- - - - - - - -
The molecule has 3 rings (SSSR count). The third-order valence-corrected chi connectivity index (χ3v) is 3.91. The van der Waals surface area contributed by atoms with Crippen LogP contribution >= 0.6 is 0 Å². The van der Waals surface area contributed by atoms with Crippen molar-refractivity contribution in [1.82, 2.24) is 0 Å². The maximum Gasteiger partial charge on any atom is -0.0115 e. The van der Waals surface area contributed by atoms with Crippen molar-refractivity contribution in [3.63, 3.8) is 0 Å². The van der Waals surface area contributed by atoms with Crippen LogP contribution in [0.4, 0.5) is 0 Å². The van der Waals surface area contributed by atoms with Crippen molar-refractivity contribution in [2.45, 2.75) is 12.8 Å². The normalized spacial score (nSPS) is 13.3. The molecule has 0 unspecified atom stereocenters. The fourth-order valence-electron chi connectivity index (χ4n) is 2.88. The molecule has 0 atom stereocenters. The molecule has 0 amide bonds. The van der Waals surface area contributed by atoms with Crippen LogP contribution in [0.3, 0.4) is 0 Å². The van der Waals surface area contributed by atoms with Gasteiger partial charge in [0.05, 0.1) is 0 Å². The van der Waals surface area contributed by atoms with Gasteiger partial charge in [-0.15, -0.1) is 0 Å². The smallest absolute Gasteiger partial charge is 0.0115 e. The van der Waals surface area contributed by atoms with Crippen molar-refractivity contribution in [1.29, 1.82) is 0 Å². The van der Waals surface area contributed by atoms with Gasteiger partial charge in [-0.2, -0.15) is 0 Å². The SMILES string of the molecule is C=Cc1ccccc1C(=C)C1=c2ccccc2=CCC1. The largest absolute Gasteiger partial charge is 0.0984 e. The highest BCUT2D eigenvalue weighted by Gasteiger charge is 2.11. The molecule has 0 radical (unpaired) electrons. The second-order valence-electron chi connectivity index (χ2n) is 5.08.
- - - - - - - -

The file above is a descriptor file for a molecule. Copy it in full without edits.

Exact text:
The molecule has 3 rings (SSSR count). The third-order valence-corrected chi connectivity index (χ3v) is 3.91. The van der Waals surface area contributed by atoms with Crippen LogP contribution >= 0.6 is 0 Å². The van der Waals surface area contributed by atoms with Crippen molar-refractivity contribution in [1.82, 2.24) is 0 Å². The maximum Gasteiger partial charge on any atom is -0.0115 e. The van der Waals surface area contributed by atoms with Crippen molar-refractivity contribution in [3.63, 3.8) is 0 Å². The van der Waals surface area contributed by atoms with Crippen LogP contribution in [0.4, 0.5) is 0 Å². The van der Waals surface area contributed by atoms with Crippen molar-refractivity contribution in [2.45, 2.75) is 12.8 Å². The normalized spacial score (nSPS) is 13.3. The molecule has 0 unspecified atom stereocenters. The fourth-order valence-electron chi connectivity index (χ4n) is 2.88. The molecule has 0 atom stereocenters. The molecule has 0 amide bonds. The van der Waals surface area contributed by atoms with Crippen LogP contribution in [0.3, 0.4) is 0 Å². The van der Waals surface area contributed by atoms with Gasteiger partial charge in [0.05, 0.1) is 0 Å². The van der Waals surface area contributed by atoms with Gasteiger partial charge in [-0.15, -0.1) is 0 Å². The smallest absolute Gasteiger partial charge is 0.0115 e. The van der Waals surface area contributed by atoms with Crippen molar-refractivity contribution in [1.29, 1.82) is 0 Å². The van der Waals surface area contributed by atoms with Gasteiger partial charge in [-0.2, -0.15) is 0 Å². The SMILES string of the molecule is C=Cc1ccccc1C(=C)C1=c2ccccc2=CCC1. The largest absolute Gasteiger partial charge is 0.0984 e. The highest BCUT2D eigenvalue weighted by Gasteiger charge is 2.11. The molecule has 0 radical (unpaired) electrons. The second-order valence-electron chi connectivity index (χ2n) is 5.08.